When it comes to the social self-concept, consumers may want to choose the brands that match the perception of self by other individuals. In this case, consumers tend to make choices based on other people’s judgment of who they are. Jani (2013) in his research on the interrelationship between hotel visitation, customer satisfaction, self-other image and loyalty addresses self-image congruence from a different perspective. In the research where questionnaires were administered to hotel residents, the findings indicates that service provision strategies based on self-other image congruence affected visitor perception of other visitors. Majorly guests who were of a business class were more affected compared to those seeking pleasure. Further, the length and frequency of stay were noted to be issues of concern as they affected the height of the impact of self-other image congruence. The extrapolation of the same to the hotel industry may be beneficial; however, the surety of such sentiments can only be clarified through an empirical research into the hotel industry of interest. In this case the inquiry shall be on the Chinese hotel industry.

According to Das (2014), the post-travel behaviours and self-congruity affect the choices that tourists make. The hotel services as well as the tourist services that the consumers get in their tourism destinations is determined by the ideal expectations of a brand. Hogg, Cox and Keeling (2000) note that the hotel management therefore predicts the ideal expectations of the tourists in order to create the consumption situations that will yield satisfaction and need for repeat consumption. On the other side, Hosany and Martin, (2012), posit that the predicted behaviours can also help in making future predictions and expectations of the consumers in the hotels. If the service satisfy the needs of the tourists, it will be easier to predict the consumers’ expectation trends.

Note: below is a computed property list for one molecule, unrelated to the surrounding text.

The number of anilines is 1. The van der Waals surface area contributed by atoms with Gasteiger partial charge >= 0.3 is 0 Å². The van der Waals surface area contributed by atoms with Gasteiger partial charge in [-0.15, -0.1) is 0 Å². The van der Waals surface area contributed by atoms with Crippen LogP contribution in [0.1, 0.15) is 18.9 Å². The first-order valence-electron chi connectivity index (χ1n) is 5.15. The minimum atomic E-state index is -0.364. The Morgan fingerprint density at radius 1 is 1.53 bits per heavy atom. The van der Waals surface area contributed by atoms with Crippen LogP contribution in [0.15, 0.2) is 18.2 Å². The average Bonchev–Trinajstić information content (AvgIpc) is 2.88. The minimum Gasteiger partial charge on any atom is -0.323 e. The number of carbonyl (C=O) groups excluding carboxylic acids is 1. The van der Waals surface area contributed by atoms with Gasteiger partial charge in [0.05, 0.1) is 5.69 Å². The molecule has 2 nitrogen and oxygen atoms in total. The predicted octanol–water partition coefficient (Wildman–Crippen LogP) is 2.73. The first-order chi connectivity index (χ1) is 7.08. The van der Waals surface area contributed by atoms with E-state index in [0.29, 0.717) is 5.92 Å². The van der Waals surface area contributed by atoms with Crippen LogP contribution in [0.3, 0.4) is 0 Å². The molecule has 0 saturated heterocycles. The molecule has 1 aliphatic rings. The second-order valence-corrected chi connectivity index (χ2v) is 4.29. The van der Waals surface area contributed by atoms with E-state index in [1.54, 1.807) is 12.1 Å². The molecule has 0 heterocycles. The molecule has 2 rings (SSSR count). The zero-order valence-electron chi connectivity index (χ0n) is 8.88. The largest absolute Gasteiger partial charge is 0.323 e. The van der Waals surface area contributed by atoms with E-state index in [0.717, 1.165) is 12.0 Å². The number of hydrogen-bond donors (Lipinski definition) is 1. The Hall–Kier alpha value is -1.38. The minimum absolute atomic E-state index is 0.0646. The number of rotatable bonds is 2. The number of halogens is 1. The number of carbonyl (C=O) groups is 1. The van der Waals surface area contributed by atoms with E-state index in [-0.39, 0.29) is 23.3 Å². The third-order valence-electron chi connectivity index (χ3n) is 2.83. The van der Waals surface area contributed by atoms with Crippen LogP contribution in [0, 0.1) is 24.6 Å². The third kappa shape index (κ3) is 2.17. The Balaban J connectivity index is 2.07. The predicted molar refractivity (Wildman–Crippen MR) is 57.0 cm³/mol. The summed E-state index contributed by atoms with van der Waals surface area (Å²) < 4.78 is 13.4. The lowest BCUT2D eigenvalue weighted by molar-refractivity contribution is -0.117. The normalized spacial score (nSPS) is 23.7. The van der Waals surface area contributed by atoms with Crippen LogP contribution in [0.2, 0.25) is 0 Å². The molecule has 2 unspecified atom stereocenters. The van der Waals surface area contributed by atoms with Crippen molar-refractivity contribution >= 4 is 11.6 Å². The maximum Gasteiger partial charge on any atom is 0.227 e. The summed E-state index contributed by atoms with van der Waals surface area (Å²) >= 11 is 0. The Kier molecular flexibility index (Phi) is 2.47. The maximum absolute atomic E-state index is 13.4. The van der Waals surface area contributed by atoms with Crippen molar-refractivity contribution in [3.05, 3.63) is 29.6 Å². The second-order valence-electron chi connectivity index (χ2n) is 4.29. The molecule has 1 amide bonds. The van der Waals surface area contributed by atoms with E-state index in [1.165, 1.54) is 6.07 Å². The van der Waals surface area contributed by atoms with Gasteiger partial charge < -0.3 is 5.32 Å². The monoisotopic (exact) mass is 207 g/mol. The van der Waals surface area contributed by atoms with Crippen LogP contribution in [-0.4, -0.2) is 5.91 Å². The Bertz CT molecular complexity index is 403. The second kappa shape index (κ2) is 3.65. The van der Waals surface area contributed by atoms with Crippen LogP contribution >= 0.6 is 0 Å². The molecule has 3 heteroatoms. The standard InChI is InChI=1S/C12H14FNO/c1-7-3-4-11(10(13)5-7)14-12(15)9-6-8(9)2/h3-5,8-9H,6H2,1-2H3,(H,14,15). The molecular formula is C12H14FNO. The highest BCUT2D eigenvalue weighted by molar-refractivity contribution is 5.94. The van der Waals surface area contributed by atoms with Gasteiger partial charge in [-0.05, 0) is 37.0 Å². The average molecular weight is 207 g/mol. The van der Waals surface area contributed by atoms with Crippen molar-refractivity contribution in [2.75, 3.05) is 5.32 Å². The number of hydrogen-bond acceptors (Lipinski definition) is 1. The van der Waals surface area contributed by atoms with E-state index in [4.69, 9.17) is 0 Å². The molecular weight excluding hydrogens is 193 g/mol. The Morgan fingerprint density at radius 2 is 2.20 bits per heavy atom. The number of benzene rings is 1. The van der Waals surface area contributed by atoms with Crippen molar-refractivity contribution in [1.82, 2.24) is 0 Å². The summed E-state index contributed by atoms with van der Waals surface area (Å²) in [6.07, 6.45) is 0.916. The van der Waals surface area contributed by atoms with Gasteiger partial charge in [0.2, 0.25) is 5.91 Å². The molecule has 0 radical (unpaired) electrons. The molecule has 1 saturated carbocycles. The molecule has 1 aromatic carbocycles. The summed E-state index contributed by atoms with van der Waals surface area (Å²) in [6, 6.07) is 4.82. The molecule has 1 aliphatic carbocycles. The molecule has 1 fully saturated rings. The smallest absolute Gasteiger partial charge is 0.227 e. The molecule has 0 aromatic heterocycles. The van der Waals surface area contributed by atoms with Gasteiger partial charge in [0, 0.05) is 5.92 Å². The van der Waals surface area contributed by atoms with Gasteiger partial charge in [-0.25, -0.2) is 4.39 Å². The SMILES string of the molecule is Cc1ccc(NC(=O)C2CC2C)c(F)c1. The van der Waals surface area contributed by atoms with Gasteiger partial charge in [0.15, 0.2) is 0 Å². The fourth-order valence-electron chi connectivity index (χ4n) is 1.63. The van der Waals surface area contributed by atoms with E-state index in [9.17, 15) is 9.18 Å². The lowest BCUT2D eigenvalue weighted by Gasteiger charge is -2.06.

Hogg, Cox and Keeling (2000) contend that businesses that adopt the customer self-concept advertisements tend to attract more customers. By understanding the role of actual, Chang and Liu (2009) accept that ideal and social self-congruity helps in determining the experiences and satisfaction of the consumers (Hosany & Martin, 2012). The self-concept makes it easy to determine the behavioural intentions of the customers. Through accurate prediction of the customers’ expectations, Wang and Yang (2010) contend that the business managers are able to give the customers the highest satisfaction levels. These assertions can also be validated by the research done by Park and Lee (2005) on brand personality, self-image and their mediating effect on satisfaction, brand loyalty and brand relationships. The findings indicated that for high involvement products, the brand personality and self-image congruence mediate the effect satisfaction has on brand loyalty. For low involvement products satisfaction directly affects loyalty. As per the position of Kurtz and Boone (2011) on the same, hotel accommodation falls under the high involvement products and thusly this research will be addressing the effect of self-image on brand loyalty as predetermined by brand preference.